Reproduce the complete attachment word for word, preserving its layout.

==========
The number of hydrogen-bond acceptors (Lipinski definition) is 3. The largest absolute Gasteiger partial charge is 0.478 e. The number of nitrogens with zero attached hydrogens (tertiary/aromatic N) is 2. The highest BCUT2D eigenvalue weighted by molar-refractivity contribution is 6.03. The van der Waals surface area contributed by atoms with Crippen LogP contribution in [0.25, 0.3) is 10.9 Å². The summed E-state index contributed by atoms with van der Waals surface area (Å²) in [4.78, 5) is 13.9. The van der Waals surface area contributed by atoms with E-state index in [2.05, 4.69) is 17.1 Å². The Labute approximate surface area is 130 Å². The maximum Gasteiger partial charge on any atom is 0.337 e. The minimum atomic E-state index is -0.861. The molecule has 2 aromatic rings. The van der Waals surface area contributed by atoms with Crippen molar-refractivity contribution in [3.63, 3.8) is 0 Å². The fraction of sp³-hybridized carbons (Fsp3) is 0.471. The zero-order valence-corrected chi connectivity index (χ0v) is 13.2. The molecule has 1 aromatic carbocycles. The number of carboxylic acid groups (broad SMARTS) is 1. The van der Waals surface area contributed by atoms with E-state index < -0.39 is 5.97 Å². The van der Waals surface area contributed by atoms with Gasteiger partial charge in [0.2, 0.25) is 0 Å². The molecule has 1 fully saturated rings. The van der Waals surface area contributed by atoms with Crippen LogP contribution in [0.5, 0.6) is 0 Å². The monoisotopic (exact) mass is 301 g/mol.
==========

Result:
The number of hydrogen-bond acceptors (Lipinski definition) is 3. The largest absolute Gasteiger partial charge is 0.478 e. The number of nitrogens with zero attached hydrogens (tertiary/aromatic N) is 2. The highest BCUT2D eigenvalue weighted by molar-refractivity contribution is 6.03. The van der Waals surface area contributed by atoms with Crippen LogP contribution in [0.25, 0.3) is 10.9 Å². The summed E-state index contributed by atoms with van der Waals surface area (Å²) in [4.78, 5) is 13.9. The van der Waals surface area contributed by atoms with E-state index in [2.05, 4.69) is 17.1 Å². The Labute approximate surface area is 130 Å². The maximum Gasteiger partial charge on any atom is 0.337 e. The minimum atomic E-state index is -0.861. The molecule has 2 aromatic rings. The van der Waals surface area contributed by atoms with Crippen molar-refractivity contribution in [3.63, 3.8) is 0 Å². The fraction of sp³-hybridized carbons (Fsp3) is 0.471. The zero-order valence-corrected chi connectivity index (χ0v) is 13.2. The molecule has 1 aromatic carbocycles. The number of carboxylic acid groups (broad SMARTS) is 1. The van der Waals surface area contributed by atoms with E-state index < -0.39 is 5.97 Å². The van der Waals surface area contributed by atoms with Gasteiger partial charge in [0.2, 0.25) is 0 Å². The molecule has 1 fully saturated rings. The van der Waals surface area contributed by atoms with Crippen LogP contribution in [0.5, 0.6) is 0 Å². The monoisotopic (exact) mass is 301 g/mol.